At the Sārandada Shrine
At one time the Blessed One was dwelling at Vesāli, in the peaked hall in the great forest. Then, in the early morning the Blessed One put on the robes and taking his almsbowl and double-robe he entered Vesāli for alms. On that occasion five hundred Licchavī had assembled at the Sārandada shrine and were sitting down together when this conversation arose: “Five treasures are rare and hard to get in the world. What five? The elephant treasure, the horse treasure, the jewel treasure, the woman treasure, and the householder treasure. These five treasures are rare and difficult to get in the world.”
Then those Licchavī stationed a man on the road [saying]: “If, good man, you should see the Blessed One, come and tell us.” That man, seeing the Blessed One from afar, and having seen him, approached those Licchavī, and having approached them said: “Sirs, the Blessed One, the worthy, Fully Enlightened One, is coming; now is the time to do whatever you see fit.”
Then those Licchavī approached the Blessed One, and having approached the Blessed One, they paid homage and stood at one side. Standing at one side the Licchavī said to the Blessed One: “It would be good, venerable sir, if you would approach the Sārandada shrine out of compassion for us.”
The Blessed One consented by remaining silent. Then the Blessed One approached the Sārandada shrine, and having approached, sat down on a seat that had been prepared. Sitting there, the Blessed One said to those Licchavī: “What were you talking about, Licchavī, when you were sitting here? What was the topic of your conversation?”
“Venerable sir, as we were sitting down together here this conversation arose: “Five treasures are rare and hard to get in the world. What five? The elephant treasure, the horse treasure, the jewel treasure, the woman treasure, and the householder treasure. These five treasures are rare and difficult to get in the world.”
“Being intent on sensual pleasures, the Licchavī were talking about sensual pleasures. Five treasures, Licchavī, are rare and difficult to get in the world. What five? The arising of a Tathāgata, a worthy Fully Enlightened Buddha is rare and difficult to get in the world. A person who teaches the Dhamma and discipline made known by the Tathāgata is rare and difficult to get in the world. A person who understands the Dhamma and discipline made known by the Tathāgata when it is taught is rare and difficult to get in the world. A person who, having understood the Dhamma and discipline made known by the Tathāgata, practises in accordance with that Dhamma is rare and difficult to get in the world. A person who is grateful and appreciative is rare and difficult to get in the world.
At the Sārandada Shrine ¹
Thus have I heard. At one the Blessed One was dwelling at the Sārandada shrine. Then, on that occasion five hundred Licchavī approached the Blessed One, and having approached the Blessed One, they paid homage and sat down at once side. As the Licchavī were sitting there the Blessed One said to them:–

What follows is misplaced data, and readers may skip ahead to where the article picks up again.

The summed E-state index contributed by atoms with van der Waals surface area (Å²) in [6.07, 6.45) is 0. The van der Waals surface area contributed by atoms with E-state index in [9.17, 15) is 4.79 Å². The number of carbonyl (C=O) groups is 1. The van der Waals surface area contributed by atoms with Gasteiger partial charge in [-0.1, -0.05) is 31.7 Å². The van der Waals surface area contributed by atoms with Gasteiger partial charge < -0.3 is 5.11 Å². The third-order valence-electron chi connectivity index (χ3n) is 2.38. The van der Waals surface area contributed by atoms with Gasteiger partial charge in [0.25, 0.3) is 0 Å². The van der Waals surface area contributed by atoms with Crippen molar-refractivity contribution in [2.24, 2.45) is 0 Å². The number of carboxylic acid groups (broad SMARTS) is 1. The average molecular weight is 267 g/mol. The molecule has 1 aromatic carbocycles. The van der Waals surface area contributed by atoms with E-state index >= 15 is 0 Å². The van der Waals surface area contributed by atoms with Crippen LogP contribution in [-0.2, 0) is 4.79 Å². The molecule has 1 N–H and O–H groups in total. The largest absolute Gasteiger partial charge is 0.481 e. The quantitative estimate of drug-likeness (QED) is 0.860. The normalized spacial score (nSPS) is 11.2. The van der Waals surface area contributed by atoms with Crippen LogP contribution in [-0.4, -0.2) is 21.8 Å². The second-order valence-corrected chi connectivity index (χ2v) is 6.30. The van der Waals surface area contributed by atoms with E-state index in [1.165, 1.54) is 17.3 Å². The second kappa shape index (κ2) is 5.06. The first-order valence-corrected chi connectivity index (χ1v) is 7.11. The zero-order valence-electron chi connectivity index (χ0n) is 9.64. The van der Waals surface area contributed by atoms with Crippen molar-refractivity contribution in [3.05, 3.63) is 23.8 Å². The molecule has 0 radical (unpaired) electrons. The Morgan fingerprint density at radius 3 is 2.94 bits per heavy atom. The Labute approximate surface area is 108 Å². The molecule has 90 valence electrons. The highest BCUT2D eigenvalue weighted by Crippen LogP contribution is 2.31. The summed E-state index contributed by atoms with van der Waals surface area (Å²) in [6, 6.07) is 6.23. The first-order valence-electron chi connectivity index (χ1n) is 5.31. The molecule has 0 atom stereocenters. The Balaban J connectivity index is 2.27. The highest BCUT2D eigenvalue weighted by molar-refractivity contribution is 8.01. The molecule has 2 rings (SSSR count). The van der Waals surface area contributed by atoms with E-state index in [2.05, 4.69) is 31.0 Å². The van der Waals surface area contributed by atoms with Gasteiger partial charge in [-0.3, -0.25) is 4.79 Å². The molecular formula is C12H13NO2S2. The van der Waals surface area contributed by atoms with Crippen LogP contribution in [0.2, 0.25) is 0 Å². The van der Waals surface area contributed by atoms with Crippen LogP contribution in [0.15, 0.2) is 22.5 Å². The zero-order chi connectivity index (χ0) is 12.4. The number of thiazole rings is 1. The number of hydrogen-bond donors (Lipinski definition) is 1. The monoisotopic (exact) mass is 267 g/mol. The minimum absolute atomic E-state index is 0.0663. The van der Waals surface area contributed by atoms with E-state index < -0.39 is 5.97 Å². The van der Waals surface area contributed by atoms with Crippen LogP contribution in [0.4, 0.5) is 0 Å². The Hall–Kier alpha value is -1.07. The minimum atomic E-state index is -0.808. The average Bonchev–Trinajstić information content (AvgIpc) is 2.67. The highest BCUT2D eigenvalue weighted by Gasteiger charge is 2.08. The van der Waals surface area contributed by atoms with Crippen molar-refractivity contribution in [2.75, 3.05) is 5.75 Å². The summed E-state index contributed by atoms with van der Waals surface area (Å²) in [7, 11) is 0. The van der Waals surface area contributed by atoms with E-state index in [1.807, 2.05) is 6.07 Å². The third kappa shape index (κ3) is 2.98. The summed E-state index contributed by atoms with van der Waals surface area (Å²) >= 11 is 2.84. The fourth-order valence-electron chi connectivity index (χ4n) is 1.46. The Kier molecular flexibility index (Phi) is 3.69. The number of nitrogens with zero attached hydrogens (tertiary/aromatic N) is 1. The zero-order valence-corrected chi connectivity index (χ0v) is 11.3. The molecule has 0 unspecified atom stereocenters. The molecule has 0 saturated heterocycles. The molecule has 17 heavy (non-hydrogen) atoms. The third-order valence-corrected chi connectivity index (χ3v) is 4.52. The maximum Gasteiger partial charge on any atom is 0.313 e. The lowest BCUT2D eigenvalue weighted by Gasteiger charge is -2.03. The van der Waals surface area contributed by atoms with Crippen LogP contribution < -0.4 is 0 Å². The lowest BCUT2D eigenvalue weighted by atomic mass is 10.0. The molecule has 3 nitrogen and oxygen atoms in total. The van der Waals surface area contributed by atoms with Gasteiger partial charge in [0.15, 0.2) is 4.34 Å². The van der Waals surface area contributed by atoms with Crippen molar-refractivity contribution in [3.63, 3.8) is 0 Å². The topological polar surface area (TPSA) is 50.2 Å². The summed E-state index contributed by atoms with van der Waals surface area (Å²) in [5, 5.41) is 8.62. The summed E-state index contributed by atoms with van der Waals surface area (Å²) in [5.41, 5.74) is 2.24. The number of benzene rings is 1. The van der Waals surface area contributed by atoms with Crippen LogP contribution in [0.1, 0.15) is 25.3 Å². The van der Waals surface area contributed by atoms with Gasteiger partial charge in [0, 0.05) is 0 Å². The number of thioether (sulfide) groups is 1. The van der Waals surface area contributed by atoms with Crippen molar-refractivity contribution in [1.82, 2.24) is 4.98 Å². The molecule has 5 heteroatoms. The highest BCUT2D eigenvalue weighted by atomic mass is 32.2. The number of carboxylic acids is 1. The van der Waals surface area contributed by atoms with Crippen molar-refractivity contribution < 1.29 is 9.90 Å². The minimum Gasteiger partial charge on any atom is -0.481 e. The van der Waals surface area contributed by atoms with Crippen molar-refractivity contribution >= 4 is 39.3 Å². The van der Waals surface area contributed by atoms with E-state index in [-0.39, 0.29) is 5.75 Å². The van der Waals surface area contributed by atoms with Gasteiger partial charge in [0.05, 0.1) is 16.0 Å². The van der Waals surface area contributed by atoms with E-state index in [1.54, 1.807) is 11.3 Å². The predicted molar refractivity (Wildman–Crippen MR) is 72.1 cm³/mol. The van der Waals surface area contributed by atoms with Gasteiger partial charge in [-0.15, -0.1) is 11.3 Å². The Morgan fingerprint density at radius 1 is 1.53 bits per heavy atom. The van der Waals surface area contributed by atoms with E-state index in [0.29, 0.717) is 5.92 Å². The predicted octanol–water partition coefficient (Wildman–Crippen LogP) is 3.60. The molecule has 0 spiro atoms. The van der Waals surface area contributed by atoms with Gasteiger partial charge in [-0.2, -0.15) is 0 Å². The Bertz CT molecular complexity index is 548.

“Licchavī, I will teach you seven conditions of non-decline. Listen and pay careful attention, I will speak.”
“Very good, venerable sir,” those Licchavī replied to the Blessed One. The Blessed One said:–
“What, Licchavī, are the seven factors of non-decline?
“As long, Licchavī, as these seven factors of non-decline are maintained by the Vajjī, and as long as the Vajjī are well-established in them — so long may the Vajjī be expected to prosper and not to decline.”
1. This discourse is repeated to Venerable Ānanda in the Mahāparinibbāna Sutta when Vassakāra, a minister of King Ajātasattu of Magadha, approaches the Blessed One to find out if their army will be able to defeat the Vajjī in battle. He concludes that they will fail, unless they can sow discord among the Vajjī. There, the Buddha goes on to teach the factors of non-decline for monks.
2. Whilst most other countries at that time were kingdoms, the country of the Vajjī, of which the Licchavī were one confederate clan, was ruled by a group of noble warriors (khattiya), who assembled regularly to discuss matters. It would be wrong to think that it was a Democracy as the rulers were not elected by the people.
3. Modern parliaments are often full of discord, not concord. In some of them fights break-out. The adversarial approach with one party in government and another in opposition does not lend itself to concord. The decisions of the Saṅgha, in most cases, must be unanimous with the assembled members consenting to the decision by their silence. In some cases, a majority verdict is enough.
4. Conservative rather than liberal, at least in its constitution.
5. Respect for elders is best for social stability.
6. In the Buddha’s time, arranged marriages seem to have been the norm, and love marriages the exception. Young women were carefully protected by the family. However, it is clear that, forced marriage is contrary to the Buddha’s advice. In the Soṇa Sutta he describes the ancient practises of Brahmins, one of which was co-habitation by mutual affection, not through some financial arrangements. In the Siṅgala Sutta, one of the duties of parents is to arrange a suitable marriage for their sons. No mention is made of their duties to daughters, but since this discourse was given to a young man, perhaps we can assume that parents also have a duty to arrange a suitable marriage for their daughters. One assumes that good Buddhists will have great compassion for their children and not force them into unwanted relationships, and will give their support and consent to love marriages as long as they are not unsuitable.
8. Buddhist monastics.